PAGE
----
Attorneys arrange payments with clients in a variety of ways. The cost of an attorney fees can vary substantially, but should be in all circumstances, reasonable.

The following information explains the different pay arrangements attorneys use most often. Most state bar associations recommend that attorney fees should be confirmed in a written agreement. Most states have developed procedures for resolving disputes that arise between the client and the attorney over attorney fees.

Different Types of Fees: Contingency Fees

A contingency fee represents a certain percentage of the recovery in the client's case. Contingency fees cannot be used in divorce cases, child custody cases and criminal cases. Many attorneys will take certain types of civil suits, such as personal injury cases on a contingency fee basis, where they do not charge a fee unless they recover money for the client. There are additional legal costs involved in litigation. Ordinarily the client repays those costs even if there is no monetary recovery.

Contingency fee percentages vary from case to case. Common contingent fees range from 20 to 40 percent of the client's recovery. Almost every state limits contingent fees for personal injury and workers' compensation cases. The law does not place a limit on contingency fee percentages for other cases, in which the figure is negotiable between the client and attorney. Contingency fee agreements must be in writing.

Flat Fee

A flat fee is a dollar amount that the attorney and the client agree on before the attorney begins work. Many attorneys favor the flat fee because it is a simple transaction paid up front. The attorney identifies an amount of work that the case will require and calculates a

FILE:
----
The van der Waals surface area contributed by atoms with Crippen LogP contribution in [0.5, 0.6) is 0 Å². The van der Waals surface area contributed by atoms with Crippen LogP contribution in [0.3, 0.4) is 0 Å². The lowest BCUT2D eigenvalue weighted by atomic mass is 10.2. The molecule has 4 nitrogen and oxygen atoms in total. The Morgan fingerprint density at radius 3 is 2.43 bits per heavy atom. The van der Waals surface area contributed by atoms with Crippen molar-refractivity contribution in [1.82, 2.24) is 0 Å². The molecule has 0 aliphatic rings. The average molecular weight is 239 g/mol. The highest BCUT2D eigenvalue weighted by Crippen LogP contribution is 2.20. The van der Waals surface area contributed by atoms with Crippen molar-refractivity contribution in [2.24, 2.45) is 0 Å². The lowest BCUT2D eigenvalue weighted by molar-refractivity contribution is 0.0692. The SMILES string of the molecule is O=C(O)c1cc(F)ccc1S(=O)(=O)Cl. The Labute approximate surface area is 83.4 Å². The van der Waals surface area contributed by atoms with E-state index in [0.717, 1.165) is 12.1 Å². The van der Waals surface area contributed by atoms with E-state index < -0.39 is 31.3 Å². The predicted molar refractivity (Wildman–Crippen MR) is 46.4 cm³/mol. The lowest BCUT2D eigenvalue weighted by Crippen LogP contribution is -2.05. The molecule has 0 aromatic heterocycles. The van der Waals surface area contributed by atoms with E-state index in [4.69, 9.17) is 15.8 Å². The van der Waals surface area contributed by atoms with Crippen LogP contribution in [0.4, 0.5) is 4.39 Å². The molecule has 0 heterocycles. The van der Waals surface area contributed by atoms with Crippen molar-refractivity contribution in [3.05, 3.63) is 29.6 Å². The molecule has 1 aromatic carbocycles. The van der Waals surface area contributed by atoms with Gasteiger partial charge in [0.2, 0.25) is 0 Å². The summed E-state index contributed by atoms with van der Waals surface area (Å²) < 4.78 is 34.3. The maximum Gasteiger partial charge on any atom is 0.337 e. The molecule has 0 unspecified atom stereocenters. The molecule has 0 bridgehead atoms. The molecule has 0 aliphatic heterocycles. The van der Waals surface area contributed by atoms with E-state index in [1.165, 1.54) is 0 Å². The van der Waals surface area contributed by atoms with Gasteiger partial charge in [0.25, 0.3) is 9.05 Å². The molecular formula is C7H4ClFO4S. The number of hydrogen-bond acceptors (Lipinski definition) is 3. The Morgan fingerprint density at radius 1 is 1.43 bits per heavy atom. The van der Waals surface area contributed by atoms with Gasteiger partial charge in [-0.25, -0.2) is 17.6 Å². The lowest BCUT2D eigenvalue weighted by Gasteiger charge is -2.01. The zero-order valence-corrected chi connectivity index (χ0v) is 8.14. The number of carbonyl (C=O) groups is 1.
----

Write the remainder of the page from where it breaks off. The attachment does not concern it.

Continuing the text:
reasonable fee based on the time and effort involved. If the attorney spends less time on the case than anticipated, he may keep the excess fee amount, unless he and client agree otherwise. However, if the attorney charges a flat fee and the case requires more time and effort than originally anticipated, the attorney may not later demand more

Hourly Rate

An hourly rate is a predetermined pay for the attorney's work. The attorney and client may agree that these fees be paid periodically or in one lump sum at the end of the case. The time that an attorney charges for legal work is called billable time or billable hours.
Hourly rates vary according to the attorney's expertise and experience. Some critics have argued that hourly rates discourage quick work and expedited resolutions. Before agreeing to payment of an hourly rate, prospective clients should ask for a written estimate
of the number of billable hours that the attorney anticipates will be necessary for the case.


A retainer is either a continuing flat fee or an advance on the fee owed for the attorney's services. Corporations and wealthy individuals usually use a continuing flat fee retainer. In return for a regular payment, the attorney agrees to be available to handle the client's
day-to-day legal affairs. Most individuals do not have enough legal concerns to keep an attorney on retainer.

The term retainer also refers to an initial fee paid by the client. Attorneys who charge an hourly rate usually use retainers, but some attorneys add an initial retainer to a contingent fee.

Pro Bono

Most attorneys will periodically take cases on a "pro bono" or "no fee" basis, particularly where the case is of interest to the attorney, and the issue involved in the case is significant to the public interest. Attorneys do receive many requests for pro bono work, and can at best
take only a few of those cases.

("Pro bono" is an abbreviation for "pro bono publico," meaning "for the public good." While it is customary for attorneys to do their "pro bono" work without charging a fee to the client, "pro bono" work may nevertheless result in fees, for example if the representation allows the attorney to ask for attorney fees as part of the judgment.)

Attorney Liane Galardi received her Juris Doctorate from Temple Law School in Philadelphia. She is licensed to practice law in both Pennsylvania and New Jersey. She is the Director of the Consult with the Attorney Program for, Inc.